Pittsburgh Steelers coach Chuck Noll didn't try to be all things to all people. He didn't try to change who he was or alter his approach. Instead, he hired coaches with different personalities. I must admit that I didn't notice this when I was playing for him in Pittsburgh, but it became apparent once I was on the Steelers' staff for a while. He always looked for good football coaches who were also good people and who had different strengths that they brought to the team. For instance, he was more of a teacher than a motivator, so having coaches on the staff who were more emotional was important. He taught a certain way, but he hired other guys who taught differently. It was a sign of a mature leader.
I took that lesson with me. I learned where I was strong and where I needed support. Self-evaluation may seem like a daunting and unending task, but with these 7 action steps, you will be a person who shows strong leadership.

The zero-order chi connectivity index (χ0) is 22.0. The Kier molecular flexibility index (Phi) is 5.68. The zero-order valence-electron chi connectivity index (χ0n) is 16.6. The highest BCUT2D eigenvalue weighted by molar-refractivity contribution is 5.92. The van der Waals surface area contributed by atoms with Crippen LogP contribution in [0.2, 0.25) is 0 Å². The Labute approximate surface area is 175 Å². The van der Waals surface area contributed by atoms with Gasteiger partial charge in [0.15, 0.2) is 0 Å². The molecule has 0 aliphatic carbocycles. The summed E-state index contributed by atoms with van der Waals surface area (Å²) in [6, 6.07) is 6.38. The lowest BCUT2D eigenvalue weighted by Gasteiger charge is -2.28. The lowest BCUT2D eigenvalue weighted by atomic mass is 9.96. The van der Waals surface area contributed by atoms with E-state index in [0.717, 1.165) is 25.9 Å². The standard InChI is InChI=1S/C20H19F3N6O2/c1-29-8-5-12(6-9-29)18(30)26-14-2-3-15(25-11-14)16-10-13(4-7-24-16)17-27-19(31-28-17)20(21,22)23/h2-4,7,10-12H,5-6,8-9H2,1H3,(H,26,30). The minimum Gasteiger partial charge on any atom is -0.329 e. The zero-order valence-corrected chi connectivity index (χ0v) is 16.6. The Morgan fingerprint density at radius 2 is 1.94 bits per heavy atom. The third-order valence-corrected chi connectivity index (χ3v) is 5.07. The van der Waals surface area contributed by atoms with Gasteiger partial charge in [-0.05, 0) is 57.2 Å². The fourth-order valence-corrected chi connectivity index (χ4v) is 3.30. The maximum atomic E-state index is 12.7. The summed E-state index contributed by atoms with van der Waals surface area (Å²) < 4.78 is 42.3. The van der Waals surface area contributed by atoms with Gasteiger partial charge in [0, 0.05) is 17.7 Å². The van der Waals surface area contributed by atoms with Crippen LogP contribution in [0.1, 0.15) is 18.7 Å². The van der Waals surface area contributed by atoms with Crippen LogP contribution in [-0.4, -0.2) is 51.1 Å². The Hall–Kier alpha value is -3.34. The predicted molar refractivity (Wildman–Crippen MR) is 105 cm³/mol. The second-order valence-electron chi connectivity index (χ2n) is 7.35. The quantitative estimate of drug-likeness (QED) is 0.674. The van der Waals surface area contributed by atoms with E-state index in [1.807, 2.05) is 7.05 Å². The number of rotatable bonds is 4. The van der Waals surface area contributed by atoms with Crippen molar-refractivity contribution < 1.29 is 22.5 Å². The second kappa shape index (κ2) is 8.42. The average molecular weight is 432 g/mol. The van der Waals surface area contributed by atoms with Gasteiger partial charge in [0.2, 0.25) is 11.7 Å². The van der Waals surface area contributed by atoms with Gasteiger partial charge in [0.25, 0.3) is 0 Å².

- Take A Look Inside:Strong leaders know who they are, what motivates them, and why they do what they do and react the way they react; and they are always ready to change in order to become all that God intends.
- Evaluate Your Motives:Are you working for yourself? For God? For others?
- Come To Grips With Your Past:Get help if you need to. Effective leaders get past the past – the things that tie them down. They realize that forgiveness leads to freedom.
- Be Who You Are:Leaders lead as the people God made them to be, and they don't try to be someone else.
- Evaluate Your Priorities:Consider the order of importance you place on your relationship with God, your family, your work, your friends, and everything else. Be willing to reevaluate over time.
- Take A Look In The Mirror:Recognize that God has given you incredible gifts, abilities, and strengths that are unique to you.
- Complement Your Strengths With The Strengths Of Others:Remember, not only were you created for community, but others were too. You were not created to do everything yourself.